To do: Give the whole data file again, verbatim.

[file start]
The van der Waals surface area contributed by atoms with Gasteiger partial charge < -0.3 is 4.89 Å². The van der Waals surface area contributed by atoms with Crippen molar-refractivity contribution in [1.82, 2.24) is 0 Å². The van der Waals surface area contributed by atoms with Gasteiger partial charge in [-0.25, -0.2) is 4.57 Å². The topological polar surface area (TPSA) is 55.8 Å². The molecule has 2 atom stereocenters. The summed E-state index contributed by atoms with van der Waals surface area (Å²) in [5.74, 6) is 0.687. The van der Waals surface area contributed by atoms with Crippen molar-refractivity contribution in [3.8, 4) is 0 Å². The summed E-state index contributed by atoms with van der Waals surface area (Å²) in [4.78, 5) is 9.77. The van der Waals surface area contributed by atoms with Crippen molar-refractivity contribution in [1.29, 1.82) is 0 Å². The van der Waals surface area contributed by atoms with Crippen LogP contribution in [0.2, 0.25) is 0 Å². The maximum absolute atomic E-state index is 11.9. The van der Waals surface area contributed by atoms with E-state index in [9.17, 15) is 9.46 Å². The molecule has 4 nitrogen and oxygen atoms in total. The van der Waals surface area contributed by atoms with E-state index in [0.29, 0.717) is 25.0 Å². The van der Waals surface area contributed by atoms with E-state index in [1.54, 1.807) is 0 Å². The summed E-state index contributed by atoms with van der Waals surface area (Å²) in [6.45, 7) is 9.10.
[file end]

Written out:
The van der Waals surface area contributed by atoms with Gasteiger partial charge < -0.3 is 4.89 Å². The van der Waals surface area contributed by atoms with Crippen molar-refractivity contribution in [1.82, 2.24) is 0 Å². The van der Waals surface area contributed by atoms with Gasteiger partial charge in [-0.25, -0.2) is 4.57 Å². The topological polar surface area (TPSA) is 55.8 Å². The molecule has 2 atom stereocenters. The summed E-state index contributed by atoms with van der Waals surface area (Å²) in [5.74, 6) is 0.687. The van der Waals surface area contributed by atoms with Crippen molar-refractivity contribution in [3.8, 4) is 0 Å². The summed E-state index contributed by atoms with van der Waals surface area (Å²) in [4.78, 5) is 9.77. The van der Waals surface area contributed by atoms with Crippen molar-refractivity contribution in [1.29, 1.82) is 0 Å². The van der Waals surface area contributed by atoms with Crippen LogP contribution in [0.2, 0.25) is 0 Å². The maximum absolute atomic E-state index is 11.9. The van der Waals surface area contributed by atoms with E-state index in [9.17, 15) is 9.46 Å². The molecule has 4 nitrogen and oxygen atoms in total. The van der Waals surface area contributed by atoms with E-state index in [0.29, 0.717) is 25.0 Å². The van der Waals surface area contributed by atoms with E-state index in [1.54, 1.807) is 0 Å². The summed E-state index contributed by atoms with van der Waals surface area (Å²) in [6.45, 7) is 9.10.